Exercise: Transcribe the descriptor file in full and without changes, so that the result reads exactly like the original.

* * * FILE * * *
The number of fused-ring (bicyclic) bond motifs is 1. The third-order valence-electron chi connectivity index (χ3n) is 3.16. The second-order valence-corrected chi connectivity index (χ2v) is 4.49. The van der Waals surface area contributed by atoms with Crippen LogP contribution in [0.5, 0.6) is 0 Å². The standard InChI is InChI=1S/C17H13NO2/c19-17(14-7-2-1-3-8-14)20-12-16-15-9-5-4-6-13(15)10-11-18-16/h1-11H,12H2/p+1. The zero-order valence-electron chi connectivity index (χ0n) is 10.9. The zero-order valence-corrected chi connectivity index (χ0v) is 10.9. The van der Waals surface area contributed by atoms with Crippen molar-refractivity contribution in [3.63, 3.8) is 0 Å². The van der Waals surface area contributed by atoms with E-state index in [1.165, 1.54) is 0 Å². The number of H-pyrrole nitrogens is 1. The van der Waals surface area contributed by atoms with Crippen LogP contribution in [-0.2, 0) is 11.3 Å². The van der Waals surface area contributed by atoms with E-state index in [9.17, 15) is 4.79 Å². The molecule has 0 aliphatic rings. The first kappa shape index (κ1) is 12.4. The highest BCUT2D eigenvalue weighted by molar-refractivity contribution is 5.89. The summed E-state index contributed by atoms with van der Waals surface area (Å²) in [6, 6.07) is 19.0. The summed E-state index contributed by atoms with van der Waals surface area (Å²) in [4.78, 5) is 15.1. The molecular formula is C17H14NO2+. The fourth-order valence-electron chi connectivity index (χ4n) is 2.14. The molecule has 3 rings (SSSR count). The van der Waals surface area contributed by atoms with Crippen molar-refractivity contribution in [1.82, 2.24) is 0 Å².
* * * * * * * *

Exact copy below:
The number of fused-ring (bicyclic) bond motifs is 1. The third-order valence-electron chi connectivity index (χ3n) is 3.16. The second-order valence-corrected chi connectivity index (χ2v) is 4.49. The van der Waals surface area contributed by atoms with Crippen LogP contribution in [0.5, 0.6) is 0 Å². The standard InChI is InChI=1S/C17H13NO2/c19-17(14-7-2-1-3-8-14)20-12-16-15-9-5-4-6-13(15)10-11-18-16/h1-11H,12H2/p+1. The zero-order valence-electron chi connectivity index (χ0n) is 10.9. The zero-order valence-corrected chi connectivity index (χ0v) is 10.9. The van der Waals surface area contributed by atoms with Crippen molar-refractivity contribution in [3.63, 3.8) is 0 Å². The van der Waals surface area contributed by atoms with E-state index in [1.165, 1.54) is 0 Å². The number of H-pyrrole nitrogens is 1. The van der Waals surface area contributed by atoms with Crippen LogP contribution in [-0.2, 0) is 11.3 Å². The van der Waals surface area contributed by atoms with E-state index in [9.17, 15) is 4.79 Å². The molecule has 0 aliphatic rings. The first kappa shape index (κ1) is 12.4. The highest BCUT2D eigenvalue weighted by molar-refractivity contribution is 5.89. The summed E-state index contributed by atoms with van der Waals surface area (Å²) in [6, 6.07) is 19.0. The summed E-state index contributed by atoms with van der Waals surface area (Å²) in [4.78, 5) is 15.1. The molecular formula is C17H14NO2+. The fourth-order valence-electron chi connectivity index (χ4n) is 2.14. The molecule has 3 rings (SSSR count). The van der Waals surface area contributed by atoms with Crippen molar-refractivity contribution in [1.82, 2.24) is 0 Å².